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Instagram account exposes congressman who blew public funds on private flights and concerts

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An Illinois congressman was found to have used taxpayer and campaign funds on private plane travel, concert tickets, and other lavish expenses after the Associated Press cross-referenced his Instagram account against his flight records. Republican representative Aaron Schock, who is already facing several ethics probes, reportedly spent more than $40,000 on private air travel from 2011 onwards, and took his interns to a sold-out Katy Perry show in June last year, a $1,928 expense that he listed as a "PAC fundraising event."

With the legend @iamstevent

A photo posted by Aaron Schock (@aaronschock) on

Journalists took the location data from a number of pictures and videos Schock had uploaded to Instagram and correlated it with his flight records, using flight tracking service FlightAware to build a picture of where the congressman had traveled. In November 2013, for example, Schock was casting votes in the Capitol when a plane piloted by campaign donor Jeff Green landed at Washington's Reagan National Airport. A short time later, the congressman posted an Instagram picture from his "Schocktoberfest" fundraising event in Peoria, soon after Green's plane landed back in the Illinois city. Schock billed his office account $11,433 for travel during the period. In October 2014, Schock again paid Green thousands of dollars for air travel, expensing him a payment of $12,560 in the same month he also expensed $1,440 to a massage parlor for a "fundraising event."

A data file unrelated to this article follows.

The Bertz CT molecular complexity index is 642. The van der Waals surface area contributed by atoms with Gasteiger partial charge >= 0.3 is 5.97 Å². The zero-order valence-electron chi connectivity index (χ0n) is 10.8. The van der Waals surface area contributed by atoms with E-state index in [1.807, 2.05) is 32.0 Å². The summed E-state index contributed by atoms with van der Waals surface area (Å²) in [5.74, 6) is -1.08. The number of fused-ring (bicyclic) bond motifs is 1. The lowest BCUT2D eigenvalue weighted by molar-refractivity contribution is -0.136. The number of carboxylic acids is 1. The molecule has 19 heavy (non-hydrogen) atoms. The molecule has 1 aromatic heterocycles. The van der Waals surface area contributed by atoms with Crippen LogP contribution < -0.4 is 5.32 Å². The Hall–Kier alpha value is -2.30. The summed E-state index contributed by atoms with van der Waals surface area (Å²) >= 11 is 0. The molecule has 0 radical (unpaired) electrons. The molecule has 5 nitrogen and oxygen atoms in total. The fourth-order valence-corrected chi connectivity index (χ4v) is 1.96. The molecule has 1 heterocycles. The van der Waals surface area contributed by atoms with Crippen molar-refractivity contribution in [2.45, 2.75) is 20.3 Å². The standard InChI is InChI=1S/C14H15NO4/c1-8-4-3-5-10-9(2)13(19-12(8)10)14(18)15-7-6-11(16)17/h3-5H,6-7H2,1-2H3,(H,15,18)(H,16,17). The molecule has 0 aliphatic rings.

Schock expensed $40,000 of private flights from 2011 onwards

While house representatives can now use office funds for private air travel, the law only changed in 2013, and the AP says the majority of Schock's flights took place when rules prohibited the use of campaign and taxpayer money for private flights. Investigations found that he had paid $24,000 for eight flights between May 2011 and December 2012, using the money to pay for travel using aircraft offered by campaign donors, without having secured authorization from the House Ethics Committee. Under the new rules, lawmakers can only cover their own share of a private flight with campaign money. The AP says it's not clear whether Schock's donor planes had any other passengers.

Glacier time.....makes you wanna jump, jump #MCHammermeetKrisKross #iceicebaby

A photo posted by Aaron Schock (@aaronschock) on

Schock, who the AP describes as "a rising Republican star," was the target of a 2013 report from the Office of Congressional Ethics that said there was reason to believe he had illegally solicited donations in 2012. He's also become somewhat infamous for enjoying the finer things in life. Earlier this month, the congressman was hit with two ethics complaints from the watchdog group Citizens for Responsibility and Ethics in Washington (CREW). One claimed that he had sold his house to a campaign donor for more than three times its value, and the other suggested he had accepted free decorating services to style his office to look like British TV show Downton Abbey. Schock, in response to the complaints, told ABC News that "haters gonna hate" — but the Illinois lawmaker has started hiring lawyers and PR experts.